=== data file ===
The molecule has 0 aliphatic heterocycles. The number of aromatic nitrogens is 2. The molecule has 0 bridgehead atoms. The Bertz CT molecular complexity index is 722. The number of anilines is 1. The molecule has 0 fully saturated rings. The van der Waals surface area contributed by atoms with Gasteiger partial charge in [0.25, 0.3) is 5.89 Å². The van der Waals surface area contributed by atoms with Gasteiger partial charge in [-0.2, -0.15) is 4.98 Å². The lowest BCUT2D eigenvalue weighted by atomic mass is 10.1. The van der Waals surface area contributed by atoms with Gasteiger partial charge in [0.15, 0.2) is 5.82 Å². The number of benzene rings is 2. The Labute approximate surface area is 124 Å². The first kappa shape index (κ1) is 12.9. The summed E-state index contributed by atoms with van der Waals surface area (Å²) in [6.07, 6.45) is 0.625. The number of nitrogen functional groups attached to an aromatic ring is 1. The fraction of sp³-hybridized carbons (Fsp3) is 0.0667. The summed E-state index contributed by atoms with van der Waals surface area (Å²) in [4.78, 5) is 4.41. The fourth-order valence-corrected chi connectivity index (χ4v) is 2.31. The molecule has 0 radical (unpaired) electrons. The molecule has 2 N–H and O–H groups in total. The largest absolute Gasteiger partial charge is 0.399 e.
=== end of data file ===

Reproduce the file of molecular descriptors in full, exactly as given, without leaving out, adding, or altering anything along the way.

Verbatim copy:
The molecule has 0 aliphatic heterocycles. The number of aromatic nitrogens is 2. The molecule has 0 bridgehead atoms. The Bertz CT molecular complexity index is 722. The number of anilines is 1. The molecule has 0 fully saturated rings. The van der Waals surface area contributed by atoms with Gasteiger partial charge in [0.25, 0.3) is 5.89 Å². The van der Waals surface area contributed by atoms with Gasteiger partial charge in [-0.2, -0.15) is 4.98 Å². The lowest BCUT2D eigenvalue weighted by atomic mass is 10.1. The van der Waals surface area contributed by atoms with Gasteiger partial charge in [0.15, 0.2) is 5.82 Å². The number of benzene rings is 2. The Labute approximate surface area is 124 Å². The first kappa shape index (κ1) is 12.9. The summed E-state index contributed by atoms with van der Waals surface area (Å²) in [6.07, 6.45) is 0.625. The number of nitrogen functional groups attached to an aromatic ring is 1. The fraction of sp³-hybridized carbons (Fsp3) is 0.0667. The summed E-state index contributed by atoms with van der Waals surface area (Å²) in [4.78, 5) is 4.41. The fourth-order valence-corrected chi connectivity index (χ4v) is 2.31. The molecule has 0 radical (unpaired) electrons. The molecule has 2 N–H and O–H groups in total. The largest absolute Gasteiger partial charge is 0.399 e.